Linden yamadori #1

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Linden yamadori #1

Post  Thomas Urban on Sat Jan 21, 2017 9:46 am

I dug this tree out last spring after finding it a year prior, I did some rough branch selection and I chopped the trunk. I always wanted a Linden but when I returned back to the spot where it was a year later, I realized that the material wasn't that great. I don't know what I was thinking but heck I took it home anyway.

This was what it looked like when I brought it home.


After the growing season.



It seemed healthy enough so I gave it a wiring this winter. I know that this type of styling will throw a lot of people off, -it looks like a willow or something.




Since this material wasn't so great and altogether lacking a big base that had movement and great taper with a large broad-leaved canopy like modern deciduous bonsai look like now, I decided that I wanted to try a 'realistic' style of how Linden grow. I see these Linden in the countryside here in the Czech Republic that are around the 80-130 year mark. They tend to have a lot of branches that arch downward and then up again but in a drastic manner, it could be because they have really soft and flexible wood. Chestnuts do it as well.

Once this structure sets in place, the rest of the new growth, mainly up top, will be wired to grow up as Linden do in nature. This is my plan and I hope that it comes to fruition in the next few years so bear with me on this one. I will also air-layer for a new root system in the spring, the existing nebari is terrible.
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Re: Linden yamadori #1

Post  Richard S on Sat Jan 21, 2017 10:25 am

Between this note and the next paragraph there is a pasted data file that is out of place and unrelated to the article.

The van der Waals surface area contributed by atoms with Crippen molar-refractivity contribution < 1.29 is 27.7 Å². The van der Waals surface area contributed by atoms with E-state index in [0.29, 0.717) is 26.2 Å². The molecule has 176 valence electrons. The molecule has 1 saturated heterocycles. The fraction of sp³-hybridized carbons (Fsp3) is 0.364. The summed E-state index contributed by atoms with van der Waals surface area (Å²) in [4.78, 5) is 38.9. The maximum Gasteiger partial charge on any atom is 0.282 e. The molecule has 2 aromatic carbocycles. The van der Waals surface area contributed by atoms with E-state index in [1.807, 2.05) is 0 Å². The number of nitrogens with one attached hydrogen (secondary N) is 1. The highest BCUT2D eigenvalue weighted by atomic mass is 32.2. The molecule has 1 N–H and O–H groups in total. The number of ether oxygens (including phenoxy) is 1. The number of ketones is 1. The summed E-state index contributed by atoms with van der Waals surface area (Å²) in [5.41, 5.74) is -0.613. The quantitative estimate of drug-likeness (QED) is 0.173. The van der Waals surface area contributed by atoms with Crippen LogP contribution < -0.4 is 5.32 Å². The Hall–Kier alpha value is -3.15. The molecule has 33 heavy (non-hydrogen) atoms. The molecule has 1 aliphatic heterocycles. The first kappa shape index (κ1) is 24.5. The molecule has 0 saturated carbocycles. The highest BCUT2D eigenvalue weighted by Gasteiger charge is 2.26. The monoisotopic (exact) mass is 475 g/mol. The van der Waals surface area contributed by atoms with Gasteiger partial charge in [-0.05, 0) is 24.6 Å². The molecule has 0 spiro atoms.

Well, the styling does look a bit odd at this stage of it's development but I know what your getting at with the arched branches. There are a number of deciduous tree species that have this exaggerated arching form when mature. Horse Chestnut is another obvious example, you can spot the form a mile away.

Stick with it.


Also what kind of Linden is it (if you know)? I have one that is similar but the small shoots and buds are bright red and the bud size and internode length seems greater.

Mine is Tilia Cordata I think. I assume yours is also a Tilia of some kind.

Regards

Richard
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Re: Linden yamadori #1

Post  Thomas Urban on Sat Jan 21, 2017 11:08 am

Yeah Richard, I was hoping that I wasn't the only one who saw this trend so thanks for seeing what I saw. I believe this is also a Cordata. I have heard that around here Linden, which is actually the national tree of Czech Wink, have mixed so much into hybirds that it's difficult to tell what species they are exactly many times they become what is called the common lime, Tilia × europaea.

I think this is Cordata though because my other Linden had much bigger leaves and I believe that one is possibly a Platyphyllo. The dormant buds on this one are much more red and on the other Linden they are more brown. But, who knows, maybe they are both just hybrids.
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Re: Linden yamadori #1

Post  kevin stoeveken on Sat Jan 21, 2017 3:10 pm

did you consider (and the reject) the idea of cutting it down to that first branch/sub-trunk and then building the tree from there ?